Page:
News & Press
FDA Approves Opdivo and Yervoy Combination for Advanced Melanoma
Statement from Tim Turnham, Executive Director, Melanoma Research Foundation
The Melanoma Research Foundation (MRF) applauds the FDA’s approval of the combination of Opdivo (nivolumab) and Yervoy (ipilimumab) for patients with previously untreated BRAF wild-type advanced melanoma. Today’s approval marks a turning point in melanoma treatment. For the first time patients will have access to a regimen that utilizes two critical findings—that the patient’s own immune system can be engaged in the fight against cancer, and that the right combination of two or more drugs can have a synergistic effect.
Studies combining Opdivo and Yervoy, both developed by Bristol-Myers Squibb, show a much stronger response rate from people with previously untreated late-stage melanoma compared to Yervoy alone. Data from one study of the combination reported an objective response rate of 61% in previously untreated advanced melanoma patients, a number that would have been inconceivable just five years ago.
Both Opdivo and Yervoy are FDA-approved to treat advanced melanoma as monotherapies, or as independent treatments. Yervoy, an immunotherapy, was approved in 2011 after almost 13 years without a new treatment for advanced melanoma. Opdivo was approved by the FDA in late 2014. Both drugs are part of a class of drugs called “checkpoint inhibitors” which disable the body’s natural mechanisms for limiting the immune system. Immunotherapies have been shown to be effective in treating people with advanced melanoma. The combination of these two treatments result in an aggressive and innovative approach to fighting growing melanoma cells.
Melanoma researchers and scientists across the world agree the cure for melanoma is hiding in combination therapies. Key to this, however, is identifying the specific treatment for each individual patient that will result in a positive response. The combination of Yervoy and Opdivo brings the melanoma community one important step closer to finding the solution to this cancer.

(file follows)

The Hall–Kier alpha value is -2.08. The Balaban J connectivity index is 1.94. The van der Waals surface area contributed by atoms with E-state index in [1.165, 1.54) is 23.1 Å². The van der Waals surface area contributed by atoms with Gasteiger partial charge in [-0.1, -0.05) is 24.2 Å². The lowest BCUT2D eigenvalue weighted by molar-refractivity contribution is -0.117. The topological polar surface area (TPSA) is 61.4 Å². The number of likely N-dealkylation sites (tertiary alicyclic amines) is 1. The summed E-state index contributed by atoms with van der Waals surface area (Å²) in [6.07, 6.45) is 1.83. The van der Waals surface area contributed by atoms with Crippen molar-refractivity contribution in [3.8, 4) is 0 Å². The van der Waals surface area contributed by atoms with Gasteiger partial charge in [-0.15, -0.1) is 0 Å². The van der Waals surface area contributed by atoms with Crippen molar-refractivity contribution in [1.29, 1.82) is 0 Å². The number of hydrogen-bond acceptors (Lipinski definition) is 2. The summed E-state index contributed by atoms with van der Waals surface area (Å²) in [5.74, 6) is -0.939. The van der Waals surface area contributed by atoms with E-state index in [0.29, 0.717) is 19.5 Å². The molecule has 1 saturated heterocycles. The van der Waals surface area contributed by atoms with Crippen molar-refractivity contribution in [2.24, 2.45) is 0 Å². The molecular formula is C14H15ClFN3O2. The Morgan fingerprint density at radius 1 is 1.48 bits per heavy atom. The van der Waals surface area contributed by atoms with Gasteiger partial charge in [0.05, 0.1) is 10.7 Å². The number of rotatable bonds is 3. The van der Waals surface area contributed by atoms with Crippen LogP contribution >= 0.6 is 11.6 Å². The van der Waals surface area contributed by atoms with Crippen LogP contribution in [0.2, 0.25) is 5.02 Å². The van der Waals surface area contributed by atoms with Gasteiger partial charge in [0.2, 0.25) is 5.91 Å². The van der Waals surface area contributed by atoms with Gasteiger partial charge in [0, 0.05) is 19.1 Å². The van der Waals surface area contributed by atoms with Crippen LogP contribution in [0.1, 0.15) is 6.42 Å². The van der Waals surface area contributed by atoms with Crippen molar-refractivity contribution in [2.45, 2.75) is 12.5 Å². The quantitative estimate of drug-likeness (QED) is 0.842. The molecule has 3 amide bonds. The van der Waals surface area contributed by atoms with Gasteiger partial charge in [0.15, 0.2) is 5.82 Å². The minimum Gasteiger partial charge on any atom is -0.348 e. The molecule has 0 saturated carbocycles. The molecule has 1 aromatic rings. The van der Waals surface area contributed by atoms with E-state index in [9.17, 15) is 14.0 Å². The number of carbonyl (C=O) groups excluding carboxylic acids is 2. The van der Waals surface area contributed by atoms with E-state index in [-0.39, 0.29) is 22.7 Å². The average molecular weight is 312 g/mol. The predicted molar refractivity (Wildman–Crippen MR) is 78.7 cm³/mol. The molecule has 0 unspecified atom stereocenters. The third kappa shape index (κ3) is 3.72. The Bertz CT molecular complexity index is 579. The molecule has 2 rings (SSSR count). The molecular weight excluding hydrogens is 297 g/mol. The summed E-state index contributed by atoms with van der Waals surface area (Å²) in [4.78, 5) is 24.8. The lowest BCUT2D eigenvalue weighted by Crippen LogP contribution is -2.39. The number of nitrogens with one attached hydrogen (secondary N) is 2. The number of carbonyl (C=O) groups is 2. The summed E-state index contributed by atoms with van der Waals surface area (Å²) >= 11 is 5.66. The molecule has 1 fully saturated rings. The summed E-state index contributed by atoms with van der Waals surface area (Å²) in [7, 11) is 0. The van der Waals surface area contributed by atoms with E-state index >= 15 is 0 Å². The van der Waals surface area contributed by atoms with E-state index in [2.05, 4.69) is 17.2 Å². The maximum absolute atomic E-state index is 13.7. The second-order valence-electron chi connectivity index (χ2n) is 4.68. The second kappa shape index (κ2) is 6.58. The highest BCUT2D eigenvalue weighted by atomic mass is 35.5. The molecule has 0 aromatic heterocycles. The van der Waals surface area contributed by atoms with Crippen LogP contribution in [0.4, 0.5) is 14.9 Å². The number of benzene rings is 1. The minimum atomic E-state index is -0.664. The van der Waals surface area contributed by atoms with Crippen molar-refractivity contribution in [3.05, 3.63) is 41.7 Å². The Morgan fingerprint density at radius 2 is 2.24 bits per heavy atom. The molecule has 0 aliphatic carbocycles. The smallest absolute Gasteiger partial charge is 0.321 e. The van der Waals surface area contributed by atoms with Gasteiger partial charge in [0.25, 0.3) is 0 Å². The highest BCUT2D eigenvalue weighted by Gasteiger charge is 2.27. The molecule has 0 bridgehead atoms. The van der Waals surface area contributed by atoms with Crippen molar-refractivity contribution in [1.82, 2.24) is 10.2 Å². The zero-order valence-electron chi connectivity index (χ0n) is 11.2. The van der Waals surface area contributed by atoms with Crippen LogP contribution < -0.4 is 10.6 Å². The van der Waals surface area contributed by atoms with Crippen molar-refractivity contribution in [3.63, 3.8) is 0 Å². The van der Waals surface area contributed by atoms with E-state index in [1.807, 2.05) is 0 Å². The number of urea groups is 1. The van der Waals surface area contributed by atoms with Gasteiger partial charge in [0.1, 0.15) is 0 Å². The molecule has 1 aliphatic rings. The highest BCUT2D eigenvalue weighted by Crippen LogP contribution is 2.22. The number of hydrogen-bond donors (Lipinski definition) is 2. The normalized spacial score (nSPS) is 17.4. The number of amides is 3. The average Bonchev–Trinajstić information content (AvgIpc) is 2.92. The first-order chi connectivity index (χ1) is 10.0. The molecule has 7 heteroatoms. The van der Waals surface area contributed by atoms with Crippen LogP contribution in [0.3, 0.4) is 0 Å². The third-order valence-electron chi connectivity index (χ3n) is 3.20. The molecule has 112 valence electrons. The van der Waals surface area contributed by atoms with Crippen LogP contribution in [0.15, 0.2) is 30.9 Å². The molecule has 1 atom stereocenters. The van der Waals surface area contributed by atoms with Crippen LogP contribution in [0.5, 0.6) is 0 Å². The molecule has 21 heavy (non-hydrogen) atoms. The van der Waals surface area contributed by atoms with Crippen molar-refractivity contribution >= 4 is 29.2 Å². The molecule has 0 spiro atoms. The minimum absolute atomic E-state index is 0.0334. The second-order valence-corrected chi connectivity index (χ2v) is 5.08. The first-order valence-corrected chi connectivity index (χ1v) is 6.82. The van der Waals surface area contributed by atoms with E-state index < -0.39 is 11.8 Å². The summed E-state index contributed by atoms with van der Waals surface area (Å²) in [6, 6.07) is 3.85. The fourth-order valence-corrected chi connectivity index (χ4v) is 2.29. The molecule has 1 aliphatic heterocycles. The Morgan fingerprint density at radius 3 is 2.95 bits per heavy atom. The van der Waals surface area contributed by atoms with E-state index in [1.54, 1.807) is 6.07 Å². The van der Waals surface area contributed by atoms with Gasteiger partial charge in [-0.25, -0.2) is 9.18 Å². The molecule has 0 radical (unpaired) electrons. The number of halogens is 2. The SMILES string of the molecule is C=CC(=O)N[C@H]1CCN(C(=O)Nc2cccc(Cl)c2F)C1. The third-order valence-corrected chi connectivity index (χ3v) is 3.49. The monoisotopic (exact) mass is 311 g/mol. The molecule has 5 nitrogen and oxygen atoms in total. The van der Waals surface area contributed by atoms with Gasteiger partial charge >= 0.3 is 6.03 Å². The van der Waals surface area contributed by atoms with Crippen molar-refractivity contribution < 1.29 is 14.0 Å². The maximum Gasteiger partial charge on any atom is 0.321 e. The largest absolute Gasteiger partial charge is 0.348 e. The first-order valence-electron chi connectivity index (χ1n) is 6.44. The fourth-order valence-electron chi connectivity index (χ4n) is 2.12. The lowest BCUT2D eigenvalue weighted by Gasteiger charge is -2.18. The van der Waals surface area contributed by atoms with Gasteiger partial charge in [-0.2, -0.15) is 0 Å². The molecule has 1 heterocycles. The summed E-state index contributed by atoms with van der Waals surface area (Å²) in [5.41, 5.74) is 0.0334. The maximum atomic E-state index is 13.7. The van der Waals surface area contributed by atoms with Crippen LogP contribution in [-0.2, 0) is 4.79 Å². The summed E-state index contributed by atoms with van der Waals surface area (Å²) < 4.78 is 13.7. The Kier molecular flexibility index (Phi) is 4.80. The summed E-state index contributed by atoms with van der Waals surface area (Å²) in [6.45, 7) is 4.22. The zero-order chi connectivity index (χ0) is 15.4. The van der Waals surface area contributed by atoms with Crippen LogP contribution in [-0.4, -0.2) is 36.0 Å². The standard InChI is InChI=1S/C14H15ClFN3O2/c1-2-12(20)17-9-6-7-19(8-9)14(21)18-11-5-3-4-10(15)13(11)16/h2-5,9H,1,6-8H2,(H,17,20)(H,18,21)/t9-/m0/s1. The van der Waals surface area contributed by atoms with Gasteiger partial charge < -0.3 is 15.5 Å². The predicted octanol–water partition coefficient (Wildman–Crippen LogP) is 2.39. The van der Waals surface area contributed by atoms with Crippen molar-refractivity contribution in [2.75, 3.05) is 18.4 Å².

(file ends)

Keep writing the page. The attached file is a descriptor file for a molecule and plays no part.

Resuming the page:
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Melanoma is one of the fastest growing cancers in the United States and can strike men and women of all ages, all races and skin types. With a one in 50 lifetime risk of developing melanoma, nearly 74,000 Americans are expected to be diagnosed with Stage I-IV melanoma and another 63,000 will be diagnosed with melanoma in situ – totaling nearly 137,000 total diagnoses. Melanoma is the most common form of cancer for young adults 25- to 29-years-old and the second most common cancer in adolescents and young adults 15- to 29-years-old.
The majority of melanomas occur on the skin; in fact, melanoma is the most serious type of skin cancer. Melanoma can also occur in the eye (ocular, or uveal melanoma), in mucous membranes (mucosal melanoma), or even beneath fingernails or toenails.
About the Melanoma Research Foundation
The Melanoma Research Foundation (MRF) is the largest independent organization devoted to melanoma. Committed to the support of medical research in finding effective treatments and eventually a cure for melanoma, the MRF also educates patients and physicians about prevention, diagnosis and the treatment of melanoma. The MRF is an active advocate for the melanoma community, helping to raise awareness of this disease and the need for a cure. The MRF’s website is the premier source for melanoma information seekers. More information is available at www.melanoma.org. Find the MRF on Facebook and Twitter.
Lauren Smith Dyer
M: (202) 870-8827